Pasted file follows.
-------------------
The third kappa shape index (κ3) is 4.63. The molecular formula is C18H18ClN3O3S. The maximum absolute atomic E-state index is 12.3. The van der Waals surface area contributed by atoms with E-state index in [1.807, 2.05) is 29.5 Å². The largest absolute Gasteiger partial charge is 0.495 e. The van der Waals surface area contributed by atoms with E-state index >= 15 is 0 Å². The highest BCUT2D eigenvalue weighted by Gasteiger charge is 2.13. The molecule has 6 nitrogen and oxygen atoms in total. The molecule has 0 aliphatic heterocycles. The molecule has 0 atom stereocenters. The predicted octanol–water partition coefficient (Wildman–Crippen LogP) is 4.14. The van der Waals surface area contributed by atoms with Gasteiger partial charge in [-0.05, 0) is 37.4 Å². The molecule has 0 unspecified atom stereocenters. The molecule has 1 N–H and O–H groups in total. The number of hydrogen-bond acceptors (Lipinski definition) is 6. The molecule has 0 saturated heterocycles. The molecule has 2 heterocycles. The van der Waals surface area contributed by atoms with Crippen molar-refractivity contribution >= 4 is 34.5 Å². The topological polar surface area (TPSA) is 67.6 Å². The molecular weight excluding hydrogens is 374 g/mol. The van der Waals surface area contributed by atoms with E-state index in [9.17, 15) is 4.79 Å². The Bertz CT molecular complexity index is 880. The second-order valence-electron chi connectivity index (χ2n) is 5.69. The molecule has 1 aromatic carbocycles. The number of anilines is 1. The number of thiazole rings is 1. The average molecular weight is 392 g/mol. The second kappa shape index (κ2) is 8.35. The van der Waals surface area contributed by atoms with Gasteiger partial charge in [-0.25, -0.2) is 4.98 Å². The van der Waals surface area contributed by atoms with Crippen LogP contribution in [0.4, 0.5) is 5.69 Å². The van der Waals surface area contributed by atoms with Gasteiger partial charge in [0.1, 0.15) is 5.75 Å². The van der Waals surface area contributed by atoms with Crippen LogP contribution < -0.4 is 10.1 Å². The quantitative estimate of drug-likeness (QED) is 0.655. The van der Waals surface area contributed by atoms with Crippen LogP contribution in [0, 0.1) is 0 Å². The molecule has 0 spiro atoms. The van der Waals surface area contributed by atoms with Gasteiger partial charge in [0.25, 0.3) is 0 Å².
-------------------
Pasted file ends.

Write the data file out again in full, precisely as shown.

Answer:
The third kappa shape index (κ3) is 4.63. The molecular formula is C18H18ClN3O3S. The maximum absolute atomic E-state index is 12.3. The van der Waals surface area contributed by atoms with E-state index in [1.807, 2.05) is 29.5 Å². The largest absolute Gasteiger partial charge is 0.495 e. The van der Waals surface area contributed by atoms with E-state index >= 15 is 0 Å². The highest BCUT2D eigenvalue weighted by Gasteiger charge is 2.13. The molecule has 6 nitrogen and oxygen atoms in total. The molecule has 0 aliphatic heterocycles. The molecule has 0 atom stereocenters. The predicted octanol–water partition coefficient (Wildman–Crippen LogP) is 4.14. The van der Waals surface area contributed by atoms with Gasteiger partial charge in [-0.05, 0) is 37.4 Å². The molecule has 0 unspecified atom stereocenters. The molecule has 1 N–H and O–H groups in total. The number of hydrogen-bond acceptors (Lipinski definition) is 6. The molecule has 0 saturated heterocycles. The molecule has 2 heterocycles. The van der Waals surface area contributed by atoms with Crippen molar-refractivity contribution >= 4 is 34.5 Å². The topological polar surface area (TPSA) is 67.6 Å². The molecular weight excluding hydrogens is 374 g/mol. The van der Waals surface area contributed by atoms with E-state index in [9.17, 15) is 4.79 Å². The Bertz CT molecular complexity index is 880. The second-order valence-electron chi connectivity index (χ2n) is 5.69. The molecule has 1 aromatic carbocycles. The number of anilines is 1. The number of thiazole rings is 1. The average molecular weight is 392 g/mol. The second kappa shape index (κ2) is 8.35. The van der Waals surface area contributed by atoms with Gasteiger partial charge in [-0.25, -0.2) is 4.98 Å². The van der Waals surface area contributed by atoms with Crippen LogP contribution in [0.4, 0.5) is 5.69 Å². The van der Waals surface area contributed by atoms with Gasteiger partial charge in [0.1, 0.15) is 5.75 Å². The van der Waals surface area contributed by atoms with Crippen LogP contribution < -0.4 is 10.1 Å². The quantitative estimate of drug-likeness (QED) is 0.655. The van der Waals surface area contributed by atoms with Crippen LogP contribution in [0, 0.1) is 0 Å². The molecule has 0 spiro atoms. The van der Waals surface area contributed by atoms with Gasteiger partial charge in [0.25, 0.3) is 0 Å².